Removing the filibuster

In an article the The Atlantic Matthew Yglesias writes that:

Democrats no doubt see that more clearly today. Since 2006, when they won majorities in both the House and the Senate, their approval ratings have plummeted, in large part because moderates and liberals have noticed their inability to get much of anything done. House Speaker Nancy Pelosi tried to blame “the obstructionism of the Republicans,” but realistically, one can hardly blame Senate Republicans for obstructing legislation they oppose. The fault lies not with the obstructionists, but with the procedural rule that facilitates obstruction. In short, with the filibuster—a dubious tradition that encourages senators to act as spoilers rather than legislators, and that has locked the political system into semipermanent paralysis by ensuring that important decisions are endlessly deferred. It should be done away with.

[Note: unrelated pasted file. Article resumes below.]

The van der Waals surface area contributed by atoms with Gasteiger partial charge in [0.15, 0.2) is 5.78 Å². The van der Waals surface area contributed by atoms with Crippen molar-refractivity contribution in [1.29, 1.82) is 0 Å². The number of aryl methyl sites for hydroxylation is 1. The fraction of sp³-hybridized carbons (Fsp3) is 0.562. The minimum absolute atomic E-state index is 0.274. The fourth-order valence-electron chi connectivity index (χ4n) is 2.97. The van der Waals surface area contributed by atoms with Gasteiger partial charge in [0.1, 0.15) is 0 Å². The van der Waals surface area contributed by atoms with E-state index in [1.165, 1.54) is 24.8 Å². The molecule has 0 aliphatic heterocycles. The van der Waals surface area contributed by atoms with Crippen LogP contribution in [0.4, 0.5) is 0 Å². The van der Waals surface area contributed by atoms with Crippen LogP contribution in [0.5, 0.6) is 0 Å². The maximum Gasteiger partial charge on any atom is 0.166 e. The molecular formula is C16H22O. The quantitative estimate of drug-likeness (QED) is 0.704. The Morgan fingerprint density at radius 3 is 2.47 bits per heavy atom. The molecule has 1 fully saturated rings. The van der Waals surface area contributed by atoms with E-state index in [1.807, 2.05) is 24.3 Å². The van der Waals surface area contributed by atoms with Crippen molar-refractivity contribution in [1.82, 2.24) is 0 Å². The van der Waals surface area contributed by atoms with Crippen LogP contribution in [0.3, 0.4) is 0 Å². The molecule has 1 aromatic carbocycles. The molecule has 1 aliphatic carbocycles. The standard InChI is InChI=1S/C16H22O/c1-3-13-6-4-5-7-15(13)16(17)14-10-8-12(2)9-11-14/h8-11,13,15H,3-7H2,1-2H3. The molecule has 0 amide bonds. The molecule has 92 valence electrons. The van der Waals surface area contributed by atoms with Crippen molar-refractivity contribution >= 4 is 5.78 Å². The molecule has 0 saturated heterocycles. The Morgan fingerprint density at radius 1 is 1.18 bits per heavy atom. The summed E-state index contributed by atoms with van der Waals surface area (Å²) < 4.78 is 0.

In short, I agree with him here. Congressional leaders accomplish far too little during their years in office and I think that removing any incentive for them to delay legislation and become even more unproductive ought to be removed. In addition, we as a populous need to be more demanding of our congressmen (and women) and hold them accountable for not accomplishing anything.

Read the original Yglesias article (which is very good, and short for an Atlantic piece) here.